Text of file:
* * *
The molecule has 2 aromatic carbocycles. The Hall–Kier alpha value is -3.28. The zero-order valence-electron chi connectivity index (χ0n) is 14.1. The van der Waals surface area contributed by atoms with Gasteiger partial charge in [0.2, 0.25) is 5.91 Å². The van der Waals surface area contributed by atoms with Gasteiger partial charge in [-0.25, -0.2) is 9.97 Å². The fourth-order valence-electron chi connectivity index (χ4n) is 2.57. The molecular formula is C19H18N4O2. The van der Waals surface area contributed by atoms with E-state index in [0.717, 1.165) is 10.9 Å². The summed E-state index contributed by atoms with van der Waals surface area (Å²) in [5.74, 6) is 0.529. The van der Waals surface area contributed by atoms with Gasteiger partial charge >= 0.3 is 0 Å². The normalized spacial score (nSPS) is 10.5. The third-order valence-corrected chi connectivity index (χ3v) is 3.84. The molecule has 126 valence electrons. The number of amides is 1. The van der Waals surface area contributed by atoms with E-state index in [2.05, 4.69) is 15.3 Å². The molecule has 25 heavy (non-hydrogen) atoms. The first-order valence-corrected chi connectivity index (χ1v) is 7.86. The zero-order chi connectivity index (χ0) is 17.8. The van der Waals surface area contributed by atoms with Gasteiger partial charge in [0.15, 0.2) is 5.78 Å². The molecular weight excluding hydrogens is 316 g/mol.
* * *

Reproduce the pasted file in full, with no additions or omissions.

The molecule has 2 aromatic carbocycles. The Hall–Kier alpha value is -3.28. The zero-order valence-electron chi connectivity index (χ0n) is 14.1. The van der Waals surface area contributed by atoms with Gasteiger partial charge in [0.2, 0.25) is 5.91 Å². The van der Waals surface area contributed by atoms with Gasteiger partial charge in [-0.25, -0.2) is 9.97 Å². The fourth-order valence-electron chi connectivity index (χ4n) is 2.57. The molecular formula is C19H18N4O2. The van der Waals surface area contributed by atoms with E-state index in [0.717, 1.165) is 10.9 Å². The summed E-state index contributed by atoms with van der Waals surface area (Å²) in [5.74, 6) is 0.529. The van der Waals surface area contributed by atoms with Gasteiger partial charge >= 0.3 is 0 Å². The normalized spacial score (nSPS) is 10.5. The third-order valence-corrected chi connectivity index (χ3v) is 3.84. The molecule has 126 valence electrons. The number of amides is 1. The van der Waals surface area contributed by atoms with E-state index in [2.05, 4.69) is 15.3 Å². The molecule has 25 heavy (non-hydrogen) atoms. The first-order valence-corrected chi connectivity index (χ1v) is 7.86. The zero-order chi connectivity index (χ0) is 17.8. The van der Waals surface area contributed by atoms with Gasteiger partial charge in [0.15, 0.2) is 5.78 Å². The molecular weight excluding hydrogens is 316 g/mol.